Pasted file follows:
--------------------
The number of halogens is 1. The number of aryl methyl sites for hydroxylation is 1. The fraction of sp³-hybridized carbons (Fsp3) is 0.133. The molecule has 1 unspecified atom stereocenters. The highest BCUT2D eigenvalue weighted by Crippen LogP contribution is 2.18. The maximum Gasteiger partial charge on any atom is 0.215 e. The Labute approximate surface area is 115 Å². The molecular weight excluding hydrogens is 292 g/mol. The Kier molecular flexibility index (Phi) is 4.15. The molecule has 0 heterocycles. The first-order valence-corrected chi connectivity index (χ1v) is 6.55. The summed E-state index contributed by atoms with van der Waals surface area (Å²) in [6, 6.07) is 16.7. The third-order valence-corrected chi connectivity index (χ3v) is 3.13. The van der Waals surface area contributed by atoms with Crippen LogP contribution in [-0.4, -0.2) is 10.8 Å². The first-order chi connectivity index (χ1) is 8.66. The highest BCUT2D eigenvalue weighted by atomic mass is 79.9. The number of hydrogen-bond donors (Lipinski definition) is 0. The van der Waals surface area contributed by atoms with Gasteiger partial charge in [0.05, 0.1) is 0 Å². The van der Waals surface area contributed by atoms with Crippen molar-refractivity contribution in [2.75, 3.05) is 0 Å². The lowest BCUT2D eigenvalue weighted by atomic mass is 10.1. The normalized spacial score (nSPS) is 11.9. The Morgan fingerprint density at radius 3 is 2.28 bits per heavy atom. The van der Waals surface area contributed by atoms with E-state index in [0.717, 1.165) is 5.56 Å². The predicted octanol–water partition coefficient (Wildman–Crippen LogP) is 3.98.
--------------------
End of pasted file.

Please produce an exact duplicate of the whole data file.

The number of halogens is 1. The number of aryl methyl sites for hydroxylation is 1. The fraction of sp³-hybridized carbons (Fsp3) is 0.133. The molecule has 1 unspecified atom stereocenters. The highest BCUT2D eigenvalue weighted by Crippen LogP contribution is 2.18. The maximum Gasteiger partial charge on any atom is 0.215 e. The Labute approximate surface area is 115 Å². The molecular weight excluding hydrogens is 292 g/mol. The Kier molecular flexibility index (Phi) is 4.15. The molecule has 0 heterocycles. The first-order valence-corrected chi connectivity index (χ1v) is 6.55. The summed E-state index contributed by atoms with van der Waals surface area (Å²) in [6, 6.07) is 16.7. The third-order valence-corrected chi connectivity index (χ3v) is 3.13. The van der Waals surface area contributed by atoms with Crippen LogP contribution in [-0.4, -0.2) is 10.8 Å². The first-order chi connectivity index (χ1) is 8.66. The highest BCUT2D eigenvalue weighted by atomic mass is 79.9. The number of hydrogen-bond donors (Lipinski definition) is 0. The van der Waals surface area contributed by atoms with Gasteiger partial charge in [0.05, 0.1) is 0 Å². The van der Waals surface area contributed by atoms with Crippen molar-refractivity contribution in [2.75, 3.05) is 0 Å². The lowest BCUT2D eigenvalue weighted by atomic mass is 10.1. The normalized spacial score (nSPS) is 11.9. The Morgan fingerprint density at radius 3 is 2.28 bits per heavy atom. The van der Waals surface area contributed by atoms with E-state index in [0.717, 1.165) is 5.56 Å². The predicted octanol–water partition coefficient (Wildman–Crippen LogP) is 3.98.